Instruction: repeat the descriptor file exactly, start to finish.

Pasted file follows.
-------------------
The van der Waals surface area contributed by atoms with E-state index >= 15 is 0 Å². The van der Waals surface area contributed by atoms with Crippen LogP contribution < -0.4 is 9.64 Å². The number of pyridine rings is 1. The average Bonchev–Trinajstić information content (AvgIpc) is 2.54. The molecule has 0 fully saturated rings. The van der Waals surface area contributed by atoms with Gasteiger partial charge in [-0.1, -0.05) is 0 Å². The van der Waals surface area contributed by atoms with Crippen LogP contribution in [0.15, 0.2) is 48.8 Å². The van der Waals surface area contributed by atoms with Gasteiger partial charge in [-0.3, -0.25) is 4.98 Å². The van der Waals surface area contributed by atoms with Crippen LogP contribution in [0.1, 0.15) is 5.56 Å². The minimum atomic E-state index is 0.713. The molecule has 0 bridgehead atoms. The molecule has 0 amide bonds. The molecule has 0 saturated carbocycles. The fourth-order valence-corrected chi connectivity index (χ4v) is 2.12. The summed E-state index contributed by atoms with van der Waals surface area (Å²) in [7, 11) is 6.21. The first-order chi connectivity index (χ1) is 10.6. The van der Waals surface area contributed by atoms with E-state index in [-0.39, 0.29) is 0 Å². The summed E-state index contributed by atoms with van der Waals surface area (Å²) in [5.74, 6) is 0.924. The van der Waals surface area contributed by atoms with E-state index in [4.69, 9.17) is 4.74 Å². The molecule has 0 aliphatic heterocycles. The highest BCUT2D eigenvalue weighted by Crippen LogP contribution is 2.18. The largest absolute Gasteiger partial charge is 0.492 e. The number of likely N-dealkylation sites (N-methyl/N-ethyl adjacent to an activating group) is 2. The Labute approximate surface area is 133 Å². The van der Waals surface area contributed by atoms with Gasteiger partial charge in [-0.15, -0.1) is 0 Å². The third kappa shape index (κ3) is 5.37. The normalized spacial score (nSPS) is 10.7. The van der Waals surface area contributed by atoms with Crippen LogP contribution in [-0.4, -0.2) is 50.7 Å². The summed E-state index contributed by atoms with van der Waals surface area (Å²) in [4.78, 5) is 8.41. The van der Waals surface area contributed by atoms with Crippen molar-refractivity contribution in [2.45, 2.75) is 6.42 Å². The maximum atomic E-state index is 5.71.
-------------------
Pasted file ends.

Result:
The van der Waals surface area contributed by atoms with E-state index >= 15 is 0 Å². The van der Waals surface area contributed by atoms with Crippen LogP contribution < -0.4 is 9.64 Å². The number of pyridine rings is 1. The average Bonchev–Trinajstić information content (AvgIpc) is 2.54. The molecule has 0 fully saturated rings. The van der Waals surface area contributed by atoms with Gasteiger partial charge in [-0.1, -0.05) is 0 Å². The van der Waals surface area contributed by atoms with Crippen LogP contribution in [0.15, 0.2) is 48.8 Å². The van der Waals surface area contributed by atoms with Gasteiger partial charge in [-0.3, -0.25) is 4.98 Å². The van der Waals surface area contributed by atoms with Crippen LogP contribution in [0.1, 0.15) is 5.56 Å². The minimum atomic E-state index is 0.713. The molecule has 0 bridgehead atoms. The molecule has 0 amide bonds. The molecule has 0 saturated carbocycles. The fourth-order valence-corrected chi connectivity index (χ4v) is 2.12. The summed E-state index contributed by atoms with van der Waals surface area (Å²) in [7, 11) is 6.21. The first-order chi connectivity index (χ1) is 10.6. The van der Waals surface area contributed by atoms with E-state index in [-0.39, 0.29) is 0 Å². The summed E-state index contributed by atoms with van der Waals surface area (Å²) in [5.74, 6) is 0.924. The van der Waals surface area contributed by atoms with E-state index in [4.69, 9.17) is 4.74 Å². The molecule has 0 aliphatic heterocycles. The highest BCUT2D eigenvalue weighted by Crippen LogP contribution is 2.18. The largest absolute Gasteiger partial charge is 0.492 e. The number of likely N-dealkylation sites (N-methyl/N-ethyl adjacent to an activating group) is 2. The Labute approximate surface area is 133 Å². The van der Waals surface area contributed by atoms with Gasteiger partial charge in [-0.15, -0.1) is 0 Å². The third kappa shape index (κ3) is 5.37. The normalized spacial score (nSPS) is 10.7. The van der Waals surface area contributed by atoms with Crippen LogP contribution in [-0.4, -0.2) is 50.7 Å². The summed E-state index contributed by atoms with van der Waals surface area (Å²) in [4.78, 5) is 8.41. The van der Waals surface area contributed by atoms with Crippen molar-refractivity contribution in [2.45, 2.75) is 6.42 Å². The maximum atomic E-state index is 5.71.